Players Receiving Qualifying Offers
Today is the last day for teams to issue qualifying offers to eligible free agents. Teams must make their decisions by 4pm CT, but the identities of some QO free agents have already been reported or even officially announced by their respective clubs. We’ll update this list throughout the day, but here are the players who already know will be getting the one-year, $18.4MM deal…
These players now have until November 17 to decide whether or not to accept the offer. If they accept, they’ll receive $18.4MM next season, and can’t be traded until June 15, 2022. They also won’t be eligible to receive a qualifying offer in any future trips to free agency (players are also ineligible for the qualifying offer if they haven’t spent at least one full season with their current team). Since the qualifying offer system was introduced in the 2012-13 offseason, 10 of the 96 players to receive a QO have taken the deal.
If a player rejects the qualifying offer, draft pick compensation is now attached to their market, unless they re-sign with their former team. Teams who sign a QO free agent will have to surrender at least one draft pick, and potentially some international bonus pool money depending on their status as revenue-sharing recipients or whether or not they exceeded the luxury tax threshold. (Here is the list of what every team would have to give up to sign a QO free agent.)
If a QO free agent signs elsewhere, that player’s former team receives a compensatory draft pick based on this criteria….
- A draft pick after Competitive Balance Round B will be awarded if the team losing the free agent did not receive revenue sharing or if the free agent in question signed a contract worth less than $50MM in guaranteed money.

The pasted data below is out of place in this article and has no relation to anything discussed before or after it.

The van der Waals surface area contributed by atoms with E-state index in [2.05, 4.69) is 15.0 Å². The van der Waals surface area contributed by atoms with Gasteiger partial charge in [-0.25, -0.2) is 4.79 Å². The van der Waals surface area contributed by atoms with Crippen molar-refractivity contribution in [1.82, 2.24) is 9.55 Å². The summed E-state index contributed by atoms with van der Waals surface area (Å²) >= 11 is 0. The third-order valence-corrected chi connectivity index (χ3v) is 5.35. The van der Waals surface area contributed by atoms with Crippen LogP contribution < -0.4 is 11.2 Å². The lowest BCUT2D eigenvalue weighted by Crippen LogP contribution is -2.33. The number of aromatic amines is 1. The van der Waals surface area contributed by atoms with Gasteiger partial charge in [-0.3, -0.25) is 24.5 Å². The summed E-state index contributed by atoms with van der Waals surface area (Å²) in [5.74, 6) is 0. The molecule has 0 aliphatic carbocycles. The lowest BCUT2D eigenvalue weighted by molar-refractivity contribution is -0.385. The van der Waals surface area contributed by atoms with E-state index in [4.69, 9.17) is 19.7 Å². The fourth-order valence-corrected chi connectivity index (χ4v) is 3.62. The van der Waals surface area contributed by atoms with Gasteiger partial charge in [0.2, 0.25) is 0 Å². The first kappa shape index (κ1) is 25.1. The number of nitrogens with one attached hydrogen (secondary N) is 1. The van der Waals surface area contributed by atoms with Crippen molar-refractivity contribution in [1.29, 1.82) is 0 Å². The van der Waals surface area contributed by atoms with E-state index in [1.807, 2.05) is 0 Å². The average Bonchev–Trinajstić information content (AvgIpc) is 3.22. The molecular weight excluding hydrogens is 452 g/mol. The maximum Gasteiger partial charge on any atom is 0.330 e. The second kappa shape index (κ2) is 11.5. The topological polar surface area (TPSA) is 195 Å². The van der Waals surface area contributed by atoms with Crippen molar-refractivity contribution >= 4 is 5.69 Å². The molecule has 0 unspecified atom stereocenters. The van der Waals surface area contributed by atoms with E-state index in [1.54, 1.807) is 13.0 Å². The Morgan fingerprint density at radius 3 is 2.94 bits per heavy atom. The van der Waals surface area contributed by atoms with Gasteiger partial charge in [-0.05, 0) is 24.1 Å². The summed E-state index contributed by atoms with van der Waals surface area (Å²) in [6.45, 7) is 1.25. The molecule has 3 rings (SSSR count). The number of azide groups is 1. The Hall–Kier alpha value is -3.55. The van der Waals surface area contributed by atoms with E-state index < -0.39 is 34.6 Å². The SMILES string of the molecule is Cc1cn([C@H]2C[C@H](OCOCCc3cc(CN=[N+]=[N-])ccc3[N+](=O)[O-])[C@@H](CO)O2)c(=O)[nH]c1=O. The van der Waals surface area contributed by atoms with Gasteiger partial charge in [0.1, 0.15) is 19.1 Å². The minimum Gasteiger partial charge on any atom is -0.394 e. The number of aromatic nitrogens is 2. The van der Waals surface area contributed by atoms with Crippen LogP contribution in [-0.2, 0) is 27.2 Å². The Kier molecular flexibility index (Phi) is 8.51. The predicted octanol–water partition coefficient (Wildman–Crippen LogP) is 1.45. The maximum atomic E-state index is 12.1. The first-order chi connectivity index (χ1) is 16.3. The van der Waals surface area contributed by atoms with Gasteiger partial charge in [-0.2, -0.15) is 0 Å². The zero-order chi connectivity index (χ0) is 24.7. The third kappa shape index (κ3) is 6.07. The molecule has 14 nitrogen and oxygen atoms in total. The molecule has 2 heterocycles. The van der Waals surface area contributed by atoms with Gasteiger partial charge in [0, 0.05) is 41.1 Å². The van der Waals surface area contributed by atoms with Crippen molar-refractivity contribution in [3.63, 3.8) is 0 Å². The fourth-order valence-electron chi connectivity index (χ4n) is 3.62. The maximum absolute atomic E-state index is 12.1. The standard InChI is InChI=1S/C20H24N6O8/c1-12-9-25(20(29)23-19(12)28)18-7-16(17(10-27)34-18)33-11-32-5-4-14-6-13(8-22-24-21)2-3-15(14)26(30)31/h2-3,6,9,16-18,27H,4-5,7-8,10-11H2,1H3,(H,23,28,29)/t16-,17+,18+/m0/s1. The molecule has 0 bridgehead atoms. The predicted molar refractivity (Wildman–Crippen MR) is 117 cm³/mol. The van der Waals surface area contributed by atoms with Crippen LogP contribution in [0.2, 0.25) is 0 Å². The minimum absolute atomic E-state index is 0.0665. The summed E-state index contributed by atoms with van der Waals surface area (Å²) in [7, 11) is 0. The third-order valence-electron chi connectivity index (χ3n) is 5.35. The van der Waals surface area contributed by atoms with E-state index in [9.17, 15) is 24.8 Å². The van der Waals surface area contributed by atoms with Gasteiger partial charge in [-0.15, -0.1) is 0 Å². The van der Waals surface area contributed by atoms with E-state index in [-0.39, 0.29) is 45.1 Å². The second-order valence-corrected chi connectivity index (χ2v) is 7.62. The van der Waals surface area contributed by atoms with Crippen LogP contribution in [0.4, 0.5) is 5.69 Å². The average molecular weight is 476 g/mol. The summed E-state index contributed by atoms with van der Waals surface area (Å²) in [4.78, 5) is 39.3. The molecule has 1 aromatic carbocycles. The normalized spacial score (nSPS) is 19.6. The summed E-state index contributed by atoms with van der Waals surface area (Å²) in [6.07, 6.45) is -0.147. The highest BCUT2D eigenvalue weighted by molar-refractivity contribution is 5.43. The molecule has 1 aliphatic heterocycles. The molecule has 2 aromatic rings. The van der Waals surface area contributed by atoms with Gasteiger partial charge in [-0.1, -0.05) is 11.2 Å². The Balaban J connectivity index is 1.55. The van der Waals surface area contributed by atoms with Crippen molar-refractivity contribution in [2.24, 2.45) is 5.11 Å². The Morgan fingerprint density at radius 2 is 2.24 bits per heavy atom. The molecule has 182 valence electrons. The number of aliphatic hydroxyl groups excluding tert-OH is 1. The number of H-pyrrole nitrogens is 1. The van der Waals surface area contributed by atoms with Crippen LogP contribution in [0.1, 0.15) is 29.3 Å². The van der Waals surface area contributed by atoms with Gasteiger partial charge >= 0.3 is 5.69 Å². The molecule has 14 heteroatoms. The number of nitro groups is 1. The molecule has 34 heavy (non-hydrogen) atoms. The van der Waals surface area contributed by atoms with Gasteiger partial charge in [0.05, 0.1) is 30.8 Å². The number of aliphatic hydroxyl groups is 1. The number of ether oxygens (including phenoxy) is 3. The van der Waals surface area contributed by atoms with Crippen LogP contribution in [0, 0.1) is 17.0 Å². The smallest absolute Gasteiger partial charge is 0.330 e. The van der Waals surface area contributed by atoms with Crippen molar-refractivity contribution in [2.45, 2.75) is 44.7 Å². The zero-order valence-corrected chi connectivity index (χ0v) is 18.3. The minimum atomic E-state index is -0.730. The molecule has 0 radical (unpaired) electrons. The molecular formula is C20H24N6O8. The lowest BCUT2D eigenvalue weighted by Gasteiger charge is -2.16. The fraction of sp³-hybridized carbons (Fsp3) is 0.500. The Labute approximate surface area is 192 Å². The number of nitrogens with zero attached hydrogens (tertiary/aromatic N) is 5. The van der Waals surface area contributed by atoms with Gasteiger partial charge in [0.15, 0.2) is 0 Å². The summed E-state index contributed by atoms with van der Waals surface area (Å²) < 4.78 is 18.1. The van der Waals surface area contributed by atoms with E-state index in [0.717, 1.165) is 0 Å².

- A draft pick after Round 1 will be awarded if the team losing the free agent received revenue sharing and the free agent in question signed for more than $50MM.
- A draft pick after Round 4 will be awarded if the team losing the free agent paid luxury tax penalties in the preceding season.
As always, several factors are weighed by both teams and players about whether or not to issue or accept qualifying offers. This winter provides yet another wrinkle — this could be the final year of the current qualifying offer system due to the expiration of the current Collective Bargaining Agreement on December 1. It is widely expected that the owners could lock out the players if a new deal isn’t reached by that date. In the event of a lockout, MLB would institute a roster freeze on all transactional business involving Major League players, thus bringing the free agent market to a halt.
With this deadline looming, it is possible we could see some QO recipients (those less certain of landing big multi-year contracts) choose to accept the one-year deal in order to guarantee themselves some financial and contractual security prior to a possible lockout. By that same token, this could make teams warier about extending the qualifying offer to certain players due to a larger suspicion that they would accept…or perhaps a player’s willingness to accept could make a team more inclined to issue a QO to a so-called borderline case.
Published at Sun, 07 Nov 2021 15:29:11 +0000